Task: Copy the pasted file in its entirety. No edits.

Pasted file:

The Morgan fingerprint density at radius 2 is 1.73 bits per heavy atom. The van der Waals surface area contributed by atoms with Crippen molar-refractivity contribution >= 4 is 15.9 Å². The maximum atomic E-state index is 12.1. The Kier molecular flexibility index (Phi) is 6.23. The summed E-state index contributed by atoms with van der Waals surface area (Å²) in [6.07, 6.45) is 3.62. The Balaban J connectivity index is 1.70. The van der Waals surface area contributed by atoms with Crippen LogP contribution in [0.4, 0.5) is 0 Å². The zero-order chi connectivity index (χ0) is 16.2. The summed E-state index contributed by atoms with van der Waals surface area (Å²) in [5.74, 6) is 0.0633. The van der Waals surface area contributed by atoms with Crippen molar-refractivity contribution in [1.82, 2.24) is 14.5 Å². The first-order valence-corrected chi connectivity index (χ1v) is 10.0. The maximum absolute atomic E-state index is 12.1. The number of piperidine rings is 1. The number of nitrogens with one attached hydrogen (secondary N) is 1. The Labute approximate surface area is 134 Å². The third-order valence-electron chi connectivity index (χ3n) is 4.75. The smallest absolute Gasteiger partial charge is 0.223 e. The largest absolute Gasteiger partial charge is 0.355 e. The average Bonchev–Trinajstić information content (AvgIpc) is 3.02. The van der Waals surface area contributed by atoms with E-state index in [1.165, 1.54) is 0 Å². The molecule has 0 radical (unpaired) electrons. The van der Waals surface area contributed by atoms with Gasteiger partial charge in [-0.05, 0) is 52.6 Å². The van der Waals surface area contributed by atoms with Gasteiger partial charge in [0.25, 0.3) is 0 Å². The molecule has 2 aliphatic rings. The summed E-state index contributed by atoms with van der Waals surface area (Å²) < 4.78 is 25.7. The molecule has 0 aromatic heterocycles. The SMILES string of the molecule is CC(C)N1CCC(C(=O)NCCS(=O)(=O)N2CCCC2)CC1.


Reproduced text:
The Morgan fingerprint density at radius 2 is 1.73 bits per heavy atom. The van der Waals surface area contributed by atoms with Crippen molar-refractivity contribution >= 4 is 15.9 Å². The maximum atomic E-state index is 12.1. The Kier molecular flexibility index (Phi) is 6.23. The summed E-state index contributed by atoms with van der Waals surface area (Å²) in [6.07, 6.45) is 3.62. The Balaban J connectivity index is 1.70. The van der Waals surface area contributed by atoms with Crippen LogP contribution in [0.4, 0.5) is 0 Å². The zero-order chi connectivity index (χ0) is 16.2. The summed E-state index contributed by atoms with van der Waals surface area (Å²) in [5.74, 6) is 0.0633. The van der Waals surface area contributed by atoms with Crippen molar-refractivity contribution in [1.82, 2.24) is 14.5 Å². The first-order valence-corrected chi connectivity index (χ1v) is 10.0. The maximum absolute atomic E-state index is 12.1. The number of piperidine rings is 1. The number of nitrogens with one attached hydrogen (secondary N) is 1. The Labute approximate surface area is 134 Å². The third-order valence-electron chi connectivity index (χ3n) is 4.75. The smallest absolute Gasteiger partial charge is 0.223 e. The largest absolute Gasteiger partial charge is 0.355 e. The average Bonchev–Trinajstić information content (AvgIpc) is 3.02. The van der Waals surface area contributed by atoms with E-state index in [1.165, 1.54) is 0 Å². The molecule has 0 radical (unpaired) electrons. The van der Waals surface area contributed by atoms with Gasteiger partial charge in [-0.05, 0) is 52.6 Å². The van der Waals surface area contributed by atoms with Gasteiger partial charge in [0.25, 0.3) is 0 Å². The molecule has 2 aliphatic rings. The summed E-state index contributed by atoms with van der Waals surface area (Å²) < 4.78 is 25.7. The molecule has 0 aromatic heterocycles. The SMILES string of the molecule is CC(C)N1CCC(C(=O)NCCS(=O)(=O)N2CCCC2)CC1.